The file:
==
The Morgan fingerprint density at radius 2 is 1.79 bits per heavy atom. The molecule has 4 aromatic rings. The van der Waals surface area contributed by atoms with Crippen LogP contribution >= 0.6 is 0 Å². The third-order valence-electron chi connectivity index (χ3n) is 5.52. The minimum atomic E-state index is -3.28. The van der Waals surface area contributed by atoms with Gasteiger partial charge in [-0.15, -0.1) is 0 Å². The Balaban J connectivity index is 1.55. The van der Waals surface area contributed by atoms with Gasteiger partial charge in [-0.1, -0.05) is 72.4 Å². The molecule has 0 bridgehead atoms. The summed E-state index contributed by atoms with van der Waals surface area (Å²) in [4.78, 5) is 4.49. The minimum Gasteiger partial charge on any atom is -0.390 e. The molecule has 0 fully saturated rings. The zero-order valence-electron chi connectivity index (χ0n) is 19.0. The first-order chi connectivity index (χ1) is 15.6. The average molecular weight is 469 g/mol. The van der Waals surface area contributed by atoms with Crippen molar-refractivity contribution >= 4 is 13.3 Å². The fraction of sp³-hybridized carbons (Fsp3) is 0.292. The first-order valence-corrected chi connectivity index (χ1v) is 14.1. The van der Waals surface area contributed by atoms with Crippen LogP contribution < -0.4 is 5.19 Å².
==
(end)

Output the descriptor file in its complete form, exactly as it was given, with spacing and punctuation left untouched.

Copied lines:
The Morgan fingerprint density at radius 2 is 1.79 bits per heavy atom. The molecule has 4 aromatic rings. The van der Waals surface area contributed by atoms with Crippen LogP contribution >= 0.6 is 0 Å². The third-order valence-electron chi connectivity index (χ3n) is 5.52. The minimum atomic E-state index is -3.28. The van der Waals surface area contributed by atoms with Gasteiger partial charge in [-0.15, -0.1) is 0 Å². The Balaban J connectivity index is 1.55. The van der Waals surface area contributed by atoms with Gasteiger partial charge in [-0.1, -0.05) is 72.4 Å². The molecule has 0 bridgehead atoms. The summed E-state index contributed by atoms with van der Waals surface area (Å²) in [4.78, 5) is 4.49. The minimum Gasteiger partial charge on any atom is -0.390 e. The molecule has 0 fully saturated rings. The zero-order valence-electron chi connectivity index (χ0n) is 19.0. The first-order chi connectivity index (χ1) is 15.6. The average molecular weight is 469 g/mol. The van der Waals surface area contributed by atoms with Crippen molar-refractivity contribution >= 4 is 13.3 Å². The fraction of sp³-hybridized carbons (Fsp3) is 0.292. The first-order valence-corrected chi connectivity index (χ1v) is 14.1. The van der Waals surface area contributed by atoms with Crippen LogP contribution < -0.4 is 5.19 Å².